In the most recent issue of Présence Orthodoxe (No. 195), a quarterly journal published by the Église catholique orthodoxe de France (ECOF, Orthodox Church of France), one can read a long interview in French with Kirill Kostrykin (b. 1986), a Russian Orthodox faithful who speaks about the interest for the Western Rite Orthodoxy among some Orthodox believers (mostly young and male) spread across Russia. The interview was conducted in October 2018 by Father Clément Heinisch. The interview is 20 pages long, thus only a short summary of the content will be offered here. The information is entirely based on the interview and reflects its content, assuming it is accurate. (This summary has been prepared by a person who is not a native English speaker: any correction or improvement will be welcome if needed.)

As it does often happen in our days, the existence of social media helped Russian Orthodox people interested in the Western rite to come in touch with each other. There is a page on Western Orthodoxy on the largest Russian social network, VKontakte (which is similar to Facebook). Kirill Kostrykin himself first became aware of the Western rite in Orthodoxy in 2012, when he had the opportunity to watch a video of an Antiochian Western Rite Liturgy on VKontakte. He explains that he felt that it was “something Orthodox”, despite external differences. From this starting point, he discovered figures and publications related to Western Orthodoxy, translated works from Bishop Jean de Saint Denis (Eugraph Kovalevksy, 1905-1970) and came in touch with various Western Orthodox believers in North America and in Europe. He comments that “the Orthodox Western Rite is now for me the living incarnation of the principle of Catholicity of the Orthodox Church. Church is one, faith is one, but there are many different expressions of this one faith.”

While Kirill Kostrykin does not deny that many Russians have a negative perception of the West (primarily from a political angle), another reality to be taken into account is another perception of the West among Russians, i.e. the Orthodox West. He mentions the development of devotion toward Western Orthodox saints by Russian Orthodox faithful, something that has actually been encouraged by the Russian Orthodox Church with the inclusion of a number of Western saints in the official ecclesiastical calendar in recent years.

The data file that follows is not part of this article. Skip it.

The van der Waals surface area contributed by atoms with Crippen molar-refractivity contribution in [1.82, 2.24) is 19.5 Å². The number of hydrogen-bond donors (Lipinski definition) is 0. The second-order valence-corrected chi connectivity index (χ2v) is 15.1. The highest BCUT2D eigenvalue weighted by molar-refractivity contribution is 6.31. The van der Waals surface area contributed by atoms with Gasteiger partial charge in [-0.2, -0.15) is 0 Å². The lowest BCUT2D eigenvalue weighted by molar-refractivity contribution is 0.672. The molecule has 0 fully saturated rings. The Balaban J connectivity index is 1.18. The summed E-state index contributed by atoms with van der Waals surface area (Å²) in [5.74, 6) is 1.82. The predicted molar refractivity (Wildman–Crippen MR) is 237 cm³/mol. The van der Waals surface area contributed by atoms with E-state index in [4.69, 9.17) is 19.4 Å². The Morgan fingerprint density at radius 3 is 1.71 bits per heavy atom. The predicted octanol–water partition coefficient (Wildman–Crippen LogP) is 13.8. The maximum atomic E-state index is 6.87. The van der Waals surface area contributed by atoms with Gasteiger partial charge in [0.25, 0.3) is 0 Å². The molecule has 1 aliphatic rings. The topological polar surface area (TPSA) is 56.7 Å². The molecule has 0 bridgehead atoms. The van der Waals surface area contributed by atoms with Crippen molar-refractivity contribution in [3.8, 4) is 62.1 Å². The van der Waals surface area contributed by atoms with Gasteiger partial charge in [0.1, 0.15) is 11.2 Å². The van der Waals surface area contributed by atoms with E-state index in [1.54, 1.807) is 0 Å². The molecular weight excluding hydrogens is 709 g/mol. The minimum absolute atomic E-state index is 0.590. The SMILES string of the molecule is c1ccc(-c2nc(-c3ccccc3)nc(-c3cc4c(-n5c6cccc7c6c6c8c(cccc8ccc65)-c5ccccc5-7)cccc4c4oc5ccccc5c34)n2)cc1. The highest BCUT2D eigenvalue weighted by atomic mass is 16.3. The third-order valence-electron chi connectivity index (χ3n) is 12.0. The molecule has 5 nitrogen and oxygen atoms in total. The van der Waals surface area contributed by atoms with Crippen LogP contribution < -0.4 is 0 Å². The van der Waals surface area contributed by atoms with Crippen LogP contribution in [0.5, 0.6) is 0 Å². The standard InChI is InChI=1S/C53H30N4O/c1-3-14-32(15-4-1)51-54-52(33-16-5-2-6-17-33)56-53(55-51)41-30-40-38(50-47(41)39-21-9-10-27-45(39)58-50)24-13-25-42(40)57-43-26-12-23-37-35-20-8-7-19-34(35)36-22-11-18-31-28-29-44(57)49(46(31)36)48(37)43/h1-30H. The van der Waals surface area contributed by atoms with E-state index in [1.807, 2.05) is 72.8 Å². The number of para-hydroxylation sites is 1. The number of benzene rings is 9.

Regarding Western rite celebrations in Russia, Kirill Kostrykin mentions an interesting fact. Once a year, on the feast day of Saint Ambrosius of Milan, the Ambrosian Liturgy is celebrated in the Cathedral of the Feodorovskaya Icon of the Theotokos, in St. Petersburg. Otherwise, there are no liturgical celebrations of the Orthodox Western rite in Russia, except possibly in some non-canonical groups. One of them had a parish in Moscow, with the Roman Mass in Latin, but it disappeared a few years ago.

However, Kirill Kostrykin adds that there is a private use of the Western rite by some Orthodox laymen in their domestic prayer, including some participants to the VKontakte group. They recite the missa sicca or the Hours.

While some clergymen are reported to be sympathetic, as well as some bishops abroad, Kirill Kostrykin acknowledges that a few Russian Orthodox bishops — in private — expectedly remarked that there was no need for the Western rite in Russia. He reacts by stressing that only a tiny percentage of Russians attend church on a regular basis. Especially in large cities such as Moscow or St. Petersburg, some young people feel an inclination toward the West. In religious terms, this translates into some conversions to Roman Catholicism. (There are long comments on the reasons for such choices, but it would take too much space to summarize them adequately here.) Thus Kirill Kostrykin feels that the Western rite might offer to such young Russians the option of “turning West” while remaining Orthodox. “Russia has never been an exclusively Eastern country, but it has always been open both to the East and to the West.” His dream — shared by other people — is to see some day biritual parishes opened in Moscow and St. Petersburg.

While Kirill Kostrykin himself is obviously very sympathetic to the work of Bishop Jean de Saint-Denis, he concedes that some other members of the group are more critical. As already mentioned, however, their interest is not limited to Orthodox Western rite experiments in France, but extends to North American developments as well. Not only are they familiar with the Liturgy of Saint Tikhon, but members of the VKontakte group have translated it from English into Russian in order to make it known. The services of Lauds and Vespers as used by ROCOR Western Rite parishes have also been translated into Church Slavonic.

Source: Fr. Clément Heinisch, “Le rite occidental et la Russie. Entretien avec Kirill Kostrykin”, Présence Orthodoxe, 52nd year, No. 195, 4th quarter 2018, pp. 23-42.

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